If I remember correctly, in the closing lines of the Declaration of Independence  Thomas Jefferson wrote, “we hold these truths to be self-evident”. Now, while the quote goes on, I find it interesting this idea of somethings self-evidence; the idea that something is known to be true by understanding its meaning without proof. It seems self-evident that people have rights though we may argue as to the breadth and depth of those rights and that machines, as non-human, non-feeling entities do not. This notion was challenged when I saw an article in the BBC about the appearance of a woman robot in Riyadh Saudi Arabia at the Future Investment Initiative conference. Sophia, as she is known, was given Saudi citizenship but she was allowed to appear without the traditional headscarf and abaya, the cloak that Saudi women are obliged to wear in public. Of course, social media pundits leaped to their keyboards noting that not only had this electronic “woman” not only been granted citizenship but had rights that Saudi women only dream of. Here was a woman speaking alone on a stage where under the Saudi Guardianship system every woman must be accompanied by a male companion who has authority to act on her behalf. It seems as if Saudi Arabia had become the Manor Farm for the day where all women were equal except that those women who were silicon-based were more equal than those of a mere carbon base.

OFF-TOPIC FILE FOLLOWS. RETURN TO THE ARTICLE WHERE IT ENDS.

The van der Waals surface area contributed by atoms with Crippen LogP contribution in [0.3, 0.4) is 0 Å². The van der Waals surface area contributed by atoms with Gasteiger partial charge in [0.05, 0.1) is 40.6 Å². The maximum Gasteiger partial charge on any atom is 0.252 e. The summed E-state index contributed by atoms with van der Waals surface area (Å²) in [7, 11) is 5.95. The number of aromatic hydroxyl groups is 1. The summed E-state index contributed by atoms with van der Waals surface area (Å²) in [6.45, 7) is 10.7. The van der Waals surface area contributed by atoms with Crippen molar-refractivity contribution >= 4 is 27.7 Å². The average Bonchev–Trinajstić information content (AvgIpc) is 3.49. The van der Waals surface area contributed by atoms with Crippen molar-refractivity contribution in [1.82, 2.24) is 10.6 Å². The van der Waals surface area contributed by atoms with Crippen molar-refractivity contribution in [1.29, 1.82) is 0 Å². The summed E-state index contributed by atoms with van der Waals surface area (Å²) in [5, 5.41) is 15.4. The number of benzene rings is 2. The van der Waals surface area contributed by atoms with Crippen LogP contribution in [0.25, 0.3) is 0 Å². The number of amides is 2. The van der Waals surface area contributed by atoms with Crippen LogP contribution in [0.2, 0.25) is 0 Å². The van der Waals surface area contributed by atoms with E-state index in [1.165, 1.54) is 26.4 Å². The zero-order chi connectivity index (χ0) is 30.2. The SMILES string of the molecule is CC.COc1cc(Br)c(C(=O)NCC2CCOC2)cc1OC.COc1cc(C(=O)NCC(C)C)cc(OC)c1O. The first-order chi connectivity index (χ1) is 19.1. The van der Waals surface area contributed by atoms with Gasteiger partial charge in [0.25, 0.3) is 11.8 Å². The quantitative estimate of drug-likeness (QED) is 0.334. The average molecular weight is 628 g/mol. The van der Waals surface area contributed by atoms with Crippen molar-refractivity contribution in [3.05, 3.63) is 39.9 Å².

While it may seem laughable now, it is not impossible to imagine that we could create a world in which computers would have more rights than some or maybe even all people. We seem to delight in ways that we can segregate and remove ourselves from those who we deem somehow different or less than us but now we seem to have taken that talent to a whole new level. We could create machines to look down on us- maybe outsource our racism so that we would be free to pursue more noble goals? While it may seem absurd, there are some of us who remember when the idea of an actor as president was a punchline and not a reality.

racism, trump, white supremacy,white supremacist, ,

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internet, social media, Technology, Uncategorized

Planned Obsolescence

Brooks Stevens is one of my favorite people. The industrial designer and graphic designer and is also credited with coming up with the idea of planned obsolescence or “instilling in the buyer the desire to own something a little newer, a little better, a little sooner than is necessary.” In short the idea that whatever you have now is about to be replaced by something better, faster, sleeker and to put you ahead of the curve. It seems that now, everything has an expiration date, that nothing is exempt from extermination from the crushing march of progress. No better example of that can be seen in the problem with cybersecurity. As was recently reported in the BBC, the main problem with cybersecurity seems to be PEBKAC is, Problem Exists Between Keyboard and Chair. That’s you and